Saturday, March 31, 2012

A Tax on the Poor and the Stupid

One of my bugaboos is the lottery, recently in the news because its jackpot has reached more than a half billion dollars. I see in the morning news today that there were several winners in the most recent drawing.

Who plays the lottery? Not Donald Trump or Bill Gates. They've already got their millions. Nor people who are smart and have figured out that the state gives you much worse odds than you would get in Las Vegas or even from the local Mafia numbers game. The two kinds of people who play the lottery are the poor (or at least not rich) and the dumb. This makes it, in effect, a highly regressive tax on the poor and the stupid.

The lottery is deeply corrupting. Instead of promoting a work ethic that invites people to better their lives through hard work and education, the state invites people to hope for a quick shortcut to a life of leisure. It used to be that chasing after "get rich quick schemes" was the infallible mark of a loser. Forget about that, it was said; buckle down, work hard and you will find success. Now it is expected that everyone buys his ticket. Those who don't are dismissed as spoilsports. In our corrupt vision, we demonize as "one percenters" people who have had the vision, tenacity and persistence to create products and services that people voluntarily buy in numbers enough to make a man rich. Instead, we celebrate the occasional fool who, through luck rather than hard work and inspiration, happens to pick the right series of numbers. What wealth could be more undeserved than that?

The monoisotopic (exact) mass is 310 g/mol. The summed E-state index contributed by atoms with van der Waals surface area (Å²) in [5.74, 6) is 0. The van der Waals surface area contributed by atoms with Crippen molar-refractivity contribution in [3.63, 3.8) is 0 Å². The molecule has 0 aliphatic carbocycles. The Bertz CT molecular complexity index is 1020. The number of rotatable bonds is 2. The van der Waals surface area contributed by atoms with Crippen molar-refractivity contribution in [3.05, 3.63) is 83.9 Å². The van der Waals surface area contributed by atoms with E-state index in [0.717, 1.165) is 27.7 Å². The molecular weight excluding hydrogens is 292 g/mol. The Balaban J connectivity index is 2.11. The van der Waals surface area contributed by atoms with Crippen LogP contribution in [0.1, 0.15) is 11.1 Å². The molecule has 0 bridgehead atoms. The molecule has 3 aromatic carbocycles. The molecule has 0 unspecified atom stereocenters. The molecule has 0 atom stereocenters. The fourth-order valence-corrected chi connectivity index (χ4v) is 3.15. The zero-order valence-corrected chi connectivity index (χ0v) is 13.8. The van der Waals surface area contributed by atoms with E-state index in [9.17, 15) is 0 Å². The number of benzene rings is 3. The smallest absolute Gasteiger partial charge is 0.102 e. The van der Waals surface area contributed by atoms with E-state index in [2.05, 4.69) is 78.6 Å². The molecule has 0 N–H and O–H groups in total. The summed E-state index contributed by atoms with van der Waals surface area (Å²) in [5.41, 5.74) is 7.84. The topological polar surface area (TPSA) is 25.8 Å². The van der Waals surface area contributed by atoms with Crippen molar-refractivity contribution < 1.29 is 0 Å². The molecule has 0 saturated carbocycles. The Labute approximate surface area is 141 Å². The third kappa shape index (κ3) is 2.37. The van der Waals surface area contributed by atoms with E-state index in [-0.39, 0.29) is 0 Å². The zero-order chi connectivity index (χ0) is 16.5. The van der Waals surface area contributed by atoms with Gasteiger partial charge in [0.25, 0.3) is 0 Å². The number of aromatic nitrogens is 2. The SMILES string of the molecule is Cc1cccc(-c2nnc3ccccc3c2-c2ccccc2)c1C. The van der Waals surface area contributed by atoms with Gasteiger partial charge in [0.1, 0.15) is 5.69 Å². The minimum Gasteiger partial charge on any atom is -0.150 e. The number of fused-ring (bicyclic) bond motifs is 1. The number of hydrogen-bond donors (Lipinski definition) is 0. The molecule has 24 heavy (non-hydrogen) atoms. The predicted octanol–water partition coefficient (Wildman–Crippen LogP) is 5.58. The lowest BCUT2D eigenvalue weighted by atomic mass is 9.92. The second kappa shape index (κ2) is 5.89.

The lottery is pure exploitation, and the defenses of it morally repellant. On Fox News this morning, the hosts praised the lottery because its revenues allegedly go towards "education and social services." Education? Why put all that effort into school when the state dangles a life of ease in front of you for the mere price of a lottery ticket? Anyone with an education should understand how and why the lottery is a scam and never play it again. The fact that allegedly educated people dump their money into the lottery shows the value of the "education" all that money is buying. Social Services? My father calculated that the amount spent on this recent lottery jackpot amounts to $5 for every man, woman and child in the country. Again, it's not Bill Gates who's buying all those tickets. Perhaps if all the lower and middle class people blowing their money on "investing" (Fox News's word) in lottery tickets, there wouldn't be quite such a need for social services? The lottery is classic Big Government exploitation. In the name of "helping the poor" through education and social services, the state encourages the poor to impoverish themselves by feeding Leviathan through the lottery, thereby exacerbating the problems the lottery was allegedly put in place to solve. But, of course, the lottery isn't really about helping the poor or anybody else, but is simply another instance of Leviathan expanding wherever and whenever it can.